Variation is an intrinsic feature of biological systems, yet developmental biology does not frequently address population-level phenomena. Sonic hedgehog (SHH) signaling activity in the vertebrate forebrain and face is thought to contribute to continuous variation in the morphology of the upper jaw, but despite its potential explanatory power, this idea has never been quantitatively assessed. Here, we test this hypothesis with an experimental design that is explicitly focused on the generation and measurement of variation in multivariate shape, tissue growth, cellular behavior and gene expression. We show that the majority of upper jaw shape variation can be explained by progressive changes in the spatial organization and mitotic activity of midfacial growth zones controlled by SHH signaling. In addition, nonlinearity between our treatment doses and phenotypic outcomes suggests that threshold effects in SHH signaling may play a role in variability in midfacial malformations such as holoprosencephaly (HPE). Together, these results provide novel insight into the generation of facial morphology, and demonstrate the value of quantifying variation for our understanding of development and disease.
Sonic hedgehog (SHH) signaling plays an essential role in the epithelial-mesenchymal interactions that control proximodistal extension and dorsoventral polarity of the vertebrate upper jaw (Hu et al., 2003; Marcucio et al., 2005; Hu and Marcucio, 2009). Shh is first expressed in the forebrain prior to outgrowth of the facial prominences. As neural crest cells migrate into the midface, Shh is activated in the adjacent epithelium, and this frontonasal ectodermal zone (or `FEZ') acts as a signaling center that controls growth (Marcucio et al., 2005). Blockade of SHH signaling in the forebrain inhibits Shh expression in the FEZ, downregulates target genes in the adjacent mesenchyme (e.g. Ptc1, Gli1), and leads to a narrow and truncated face (Marcucio et al., 2005). Experimental activation of SHH signaling in the forebrain expands Shh neuroepithelial expression dorsally, alters the pattern of Shh expression in the FEZ, lateralizes proliferative zones in the facial mesenchyme, and causes an abnormally wide upper jaw and face (Hu and Marcucio, 2009).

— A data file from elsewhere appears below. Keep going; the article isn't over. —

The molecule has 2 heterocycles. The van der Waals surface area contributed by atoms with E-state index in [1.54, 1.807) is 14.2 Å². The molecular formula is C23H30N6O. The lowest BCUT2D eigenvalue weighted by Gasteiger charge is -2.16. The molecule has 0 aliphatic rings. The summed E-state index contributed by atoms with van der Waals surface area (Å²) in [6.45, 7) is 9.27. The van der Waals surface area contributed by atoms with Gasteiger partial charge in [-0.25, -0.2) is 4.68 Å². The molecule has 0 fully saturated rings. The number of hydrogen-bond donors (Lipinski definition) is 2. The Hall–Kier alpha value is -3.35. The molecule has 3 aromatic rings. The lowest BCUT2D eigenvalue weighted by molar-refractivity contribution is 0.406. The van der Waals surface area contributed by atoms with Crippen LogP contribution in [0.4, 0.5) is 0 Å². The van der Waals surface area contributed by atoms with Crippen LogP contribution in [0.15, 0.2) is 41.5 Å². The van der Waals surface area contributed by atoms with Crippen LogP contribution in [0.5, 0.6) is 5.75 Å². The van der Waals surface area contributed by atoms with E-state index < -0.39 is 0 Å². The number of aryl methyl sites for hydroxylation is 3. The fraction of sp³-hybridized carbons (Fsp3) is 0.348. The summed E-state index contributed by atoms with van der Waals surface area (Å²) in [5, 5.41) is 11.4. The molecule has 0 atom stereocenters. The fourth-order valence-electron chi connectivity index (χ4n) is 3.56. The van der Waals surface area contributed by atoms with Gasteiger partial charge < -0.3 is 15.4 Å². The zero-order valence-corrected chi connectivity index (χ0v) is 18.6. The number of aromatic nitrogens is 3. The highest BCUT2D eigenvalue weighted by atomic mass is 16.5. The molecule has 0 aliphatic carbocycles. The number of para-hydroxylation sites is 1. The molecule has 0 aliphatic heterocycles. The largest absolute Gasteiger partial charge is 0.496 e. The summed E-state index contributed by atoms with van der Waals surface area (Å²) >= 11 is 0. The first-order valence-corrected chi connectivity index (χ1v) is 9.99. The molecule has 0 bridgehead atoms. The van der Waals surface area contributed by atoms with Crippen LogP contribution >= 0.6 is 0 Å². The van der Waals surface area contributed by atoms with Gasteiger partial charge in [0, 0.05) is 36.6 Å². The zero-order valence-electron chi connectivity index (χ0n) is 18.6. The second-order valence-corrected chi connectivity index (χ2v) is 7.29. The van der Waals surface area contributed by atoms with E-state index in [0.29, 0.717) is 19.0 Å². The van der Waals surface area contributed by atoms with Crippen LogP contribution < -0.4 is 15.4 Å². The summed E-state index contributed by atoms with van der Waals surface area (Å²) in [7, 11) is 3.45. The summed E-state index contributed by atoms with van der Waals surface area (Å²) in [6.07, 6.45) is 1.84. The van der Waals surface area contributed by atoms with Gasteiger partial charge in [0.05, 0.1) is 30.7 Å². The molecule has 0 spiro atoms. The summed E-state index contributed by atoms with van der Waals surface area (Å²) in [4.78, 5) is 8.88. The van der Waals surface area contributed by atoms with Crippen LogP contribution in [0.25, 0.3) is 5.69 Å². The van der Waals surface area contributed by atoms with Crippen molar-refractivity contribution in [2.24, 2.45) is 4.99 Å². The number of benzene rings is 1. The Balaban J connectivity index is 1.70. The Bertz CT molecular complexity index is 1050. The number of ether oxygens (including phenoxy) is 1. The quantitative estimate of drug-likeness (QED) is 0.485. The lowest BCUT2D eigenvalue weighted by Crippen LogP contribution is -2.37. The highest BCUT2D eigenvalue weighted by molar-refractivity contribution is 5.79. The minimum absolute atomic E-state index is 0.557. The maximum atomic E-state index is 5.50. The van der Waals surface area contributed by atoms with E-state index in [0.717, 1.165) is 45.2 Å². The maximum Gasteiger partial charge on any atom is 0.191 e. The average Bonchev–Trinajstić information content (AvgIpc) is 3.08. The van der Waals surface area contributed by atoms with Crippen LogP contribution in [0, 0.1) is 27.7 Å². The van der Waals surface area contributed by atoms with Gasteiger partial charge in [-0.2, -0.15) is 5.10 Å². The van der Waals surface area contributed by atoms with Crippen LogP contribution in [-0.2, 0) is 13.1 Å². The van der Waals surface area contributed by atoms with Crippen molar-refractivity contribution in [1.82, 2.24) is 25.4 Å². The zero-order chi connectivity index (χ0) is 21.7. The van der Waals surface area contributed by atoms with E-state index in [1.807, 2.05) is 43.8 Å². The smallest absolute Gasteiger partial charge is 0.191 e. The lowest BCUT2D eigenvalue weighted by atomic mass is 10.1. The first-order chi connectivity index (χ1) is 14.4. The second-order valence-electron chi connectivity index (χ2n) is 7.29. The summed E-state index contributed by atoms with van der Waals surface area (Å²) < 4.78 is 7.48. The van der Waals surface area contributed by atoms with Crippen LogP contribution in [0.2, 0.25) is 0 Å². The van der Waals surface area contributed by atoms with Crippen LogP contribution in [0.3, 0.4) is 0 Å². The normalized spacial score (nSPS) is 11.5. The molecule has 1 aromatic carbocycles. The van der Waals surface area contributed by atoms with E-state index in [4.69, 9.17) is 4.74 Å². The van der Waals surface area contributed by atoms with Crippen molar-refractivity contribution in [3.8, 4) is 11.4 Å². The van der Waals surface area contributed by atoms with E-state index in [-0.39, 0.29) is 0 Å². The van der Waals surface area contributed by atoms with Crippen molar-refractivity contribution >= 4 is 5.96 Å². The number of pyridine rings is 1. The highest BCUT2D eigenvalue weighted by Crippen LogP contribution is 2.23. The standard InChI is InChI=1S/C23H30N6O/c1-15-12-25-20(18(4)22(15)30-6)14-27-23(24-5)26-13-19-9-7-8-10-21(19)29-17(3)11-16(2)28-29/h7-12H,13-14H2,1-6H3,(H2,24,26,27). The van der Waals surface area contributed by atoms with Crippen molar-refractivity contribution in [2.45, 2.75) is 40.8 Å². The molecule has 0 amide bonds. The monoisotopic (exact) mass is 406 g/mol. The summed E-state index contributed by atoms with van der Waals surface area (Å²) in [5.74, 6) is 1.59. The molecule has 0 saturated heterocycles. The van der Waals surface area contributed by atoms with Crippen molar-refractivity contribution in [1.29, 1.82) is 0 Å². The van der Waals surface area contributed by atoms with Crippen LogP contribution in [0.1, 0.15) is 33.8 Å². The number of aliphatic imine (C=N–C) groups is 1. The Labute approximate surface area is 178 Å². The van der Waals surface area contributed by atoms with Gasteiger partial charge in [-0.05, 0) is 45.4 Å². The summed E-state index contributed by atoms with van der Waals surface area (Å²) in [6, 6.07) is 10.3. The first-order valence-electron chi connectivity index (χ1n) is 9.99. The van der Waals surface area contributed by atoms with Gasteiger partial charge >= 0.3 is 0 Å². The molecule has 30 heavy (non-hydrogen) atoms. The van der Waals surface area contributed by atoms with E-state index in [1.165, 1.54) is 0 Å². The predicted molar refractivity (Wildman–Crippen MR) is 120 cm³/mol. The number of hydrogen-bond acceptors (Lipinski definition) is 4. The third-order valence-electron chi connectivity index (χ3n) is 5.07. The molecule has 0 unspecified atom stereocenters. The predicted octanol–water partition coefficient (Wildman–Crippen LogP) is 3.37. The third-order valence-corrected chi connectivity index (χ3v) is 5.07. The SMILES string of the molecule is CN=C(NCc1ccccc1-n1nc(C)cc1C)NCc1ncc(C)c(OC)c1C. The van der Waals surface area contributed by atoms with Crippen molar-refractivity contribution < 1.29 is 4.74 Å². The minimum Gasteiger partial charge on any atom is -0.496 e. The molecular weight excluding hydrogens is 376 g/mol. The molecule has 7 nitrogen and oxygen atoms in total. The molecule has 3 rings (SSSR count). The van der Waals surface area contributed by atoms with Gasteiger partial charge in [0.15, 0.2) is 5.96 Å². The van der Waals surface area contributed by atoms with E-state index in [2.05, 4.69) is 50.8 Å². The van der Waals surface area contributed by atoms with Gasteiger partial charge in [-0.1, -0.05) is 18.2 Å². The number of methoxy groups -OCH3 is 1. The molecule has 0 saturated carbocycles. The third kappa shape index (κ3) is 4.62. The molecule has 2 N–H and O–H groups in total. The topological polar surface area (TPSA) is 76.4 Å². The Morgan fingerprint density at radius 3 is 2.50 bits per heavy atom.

These experimental outcomes are similar to human disease phenotypes associated with altered SHH signaling. In holoprosencephaly (HPE), SHH signaling is often reduced, and midline malformations range from hypotelorism and facial hypoplasia to complete cyclopia (DeMeyer et al., 1964; Muenke and Beachy, 2000; Muenke and Cohen, 2000). In Greig cephalopolysyndactyly (GCPS) and Gorlin syndrome, mutations enhance SHH-signaling activity (GLI3 and PTC, respectively) and phenotypic outcomes range from hypertelorism to midline clefts (Balk and Biesecker, 2008). Of note, family members of afflicted individuals frequently manifest subclinical midfacial phenotypes (Cohen and Sullik, 1992; Muenke and Cohen, 2000; Balk and Biesecker, 2008), implicating genetic variation in the SHH-signaling pathway as a potential contributor to normal midfacial shape. Together, this evidence suggests that there is a predictive relationship between the magnitude of SHH signaling, and the size, spatial organization and activity of midfacial growth zone(s) that are controlled by the FEZ. In addition, as SHH protein frequently acts as a diffusible morphogen (Ingham and McMahon, 2001; McMahon et al., 2003; Hooper and Scott, 2005), this variation may be generated through concentration-dependent changes in growth.
To test this idea, we performed two dose-response experiments in which we varied activation of the SHH-signaling pathway in the brain of avian embryos by adding exogenous factors to either reduce or increase SHH ligand concentration before facial formation. We next used high-resolution micro-computed tomography (μCT) and microscopy to image treated and control embryos, and landmark-based geometric morphometrics (GM) to quantify and compare facial shape variation (Bookstein, 1996; Zelditch et al., 2004). Specifically, we used Procrustes superimposition to remove the effects of orientation and scale, and principal components analysis (PCA) to identify two- and three-dimensional shape variation that correspond to doses. These differences were visualized as displacements of landmarks, wireframe grids or 3D surfaces (e.g. Young et al., 2007; Boughner et al., 2008; Parsons et al., 2008). Next, in individual embryos we measured the activation of the SHH-signaling pathway in the brain via quantitative RT-PCR, and growth in the midfacial mesenchyme via quantification of cell proliferation. Finally, we assessed the relationship of doses to population-level variation in quantitative gene expression, growth and individual phenotypic outcomes.